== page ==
Heartbreak Ridge Tightening the Inversion Noose

Noontime smog yesterday, looking southwest from the Natural History Museum of Utah, University of Utah
Given that our last storm was winding down on Monday, I'll call today Day 4 of Heartbreak Ridge.

So far, the pollution buildup has been modest.  Because the center of the ridge has been along the Pacific Coast, we've been on the downstream side, temperatures aloft have been cool, and the inversion relatively weak and elevated.  This has enabled some vertical mixing of pollutants through a decent portion of the valley atmosphere.  As a result, the increase in pollution has been gradual and we've been fluctuating between good and moderate air quality.  

Source: Utah Division of Air Quality
However, Heartbreak Ridge is sliding eastward and the inversion is strengthening, as can be seen in the soundings from yesterday afternoon (top panel below) and this morning (bottom panel below).  


Source: University of Wyoming
Note in particular the warming in the layer between about 800 and 700 mb (6500–10000 feet), which equates to a strengthening of the "lid" over the valley atmosphere.  This morning, temperatures near the base of that layer increase about 5ºC through a depth of around 50 mb (1500 feet). 

The NAM sounding loop below (note: this is a skew-t diagram, not directly comparable to the diagrams above) shows further warming aloft over next two days, with temperatures aloft warming an additional 5ºC.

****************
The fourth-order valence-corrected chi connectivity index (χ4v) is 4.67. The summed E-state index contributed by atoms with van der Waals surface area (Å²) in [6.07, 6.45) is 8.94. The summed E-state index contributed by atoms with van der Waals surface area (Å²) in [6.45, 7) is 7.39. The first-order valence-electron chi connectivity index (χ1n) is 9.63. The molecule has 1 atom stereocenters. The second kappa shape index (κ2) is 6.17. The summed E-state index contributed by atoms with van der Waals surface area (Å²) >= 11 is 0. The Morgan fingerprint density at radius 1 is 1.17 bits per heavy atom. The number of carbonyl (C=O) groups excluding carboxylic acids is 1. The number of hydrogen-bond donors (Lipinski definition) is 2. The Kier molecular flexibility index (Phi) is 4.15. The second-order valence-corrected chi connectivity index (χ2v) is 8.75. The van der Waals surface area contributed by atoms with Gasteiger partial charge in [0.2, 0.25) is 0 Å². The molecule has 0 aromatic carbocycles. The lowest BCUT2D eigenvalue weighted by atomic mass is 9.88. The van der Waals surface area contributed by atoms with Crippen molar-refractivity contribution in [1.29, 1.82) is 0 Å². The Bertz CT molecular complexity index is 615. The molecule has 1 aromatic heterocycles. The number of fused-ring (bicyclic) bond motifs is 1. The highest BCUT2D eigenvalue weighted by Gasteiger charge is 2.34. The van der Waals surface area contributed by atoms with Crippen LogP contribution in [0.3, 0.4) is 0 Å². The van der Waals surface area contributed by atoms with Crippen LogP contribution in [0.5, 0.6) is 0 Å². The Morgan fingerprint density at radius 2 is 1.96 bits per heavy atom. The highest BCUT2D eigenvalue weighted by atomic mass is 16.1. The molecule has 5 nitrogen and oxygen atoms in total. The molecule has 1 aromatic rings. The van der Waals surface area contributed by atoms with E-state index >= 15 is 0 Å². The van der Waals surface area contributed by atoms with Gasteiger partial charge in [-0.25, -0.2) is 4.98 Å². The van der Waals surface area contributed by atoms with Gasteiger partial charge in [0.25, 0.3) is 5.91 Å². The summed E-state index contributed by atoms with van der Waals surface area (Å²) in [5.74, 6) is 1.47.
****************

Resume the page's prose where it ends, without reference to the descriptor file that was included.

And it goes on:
Thus, the inversion will be strengthening and lowering through the weekend.  It appears we will be in the grips of the inversion at least through the next work week, unless a system stronger than presently advertised slides down the back side of the ridge and gives it a stir. 

Model Products Information

We have been having some problems with the server that hosts weather.utah.edu and it has been down intermittently the past two days.  Behind the scenes (and unrelated to the outages), I've been updating some of our products.  Options for the GFS now include global and regional plots from the 0.25 degree latitude-longitude grid (we've been using the old 0.5 degree grids), higher frequency (every 3-h to 240 hours), more regional sectors (e.g.,  Intermountain, Northwest, Southwest), and time-height section options that match the time period of the NAM for comparison.  Some little used plots are gone, such as the Indian Ocean sector.  




Heartbreak Ridge Provides One Blutarski of Precipitation Through Mid December

The Sunday Storm delivered at the upper end of expectations, which was great for skiers and storm chasers.  That's the good news.  The bad news is that Heartbreak Ridge is here, and maybe to stay, at least for a while.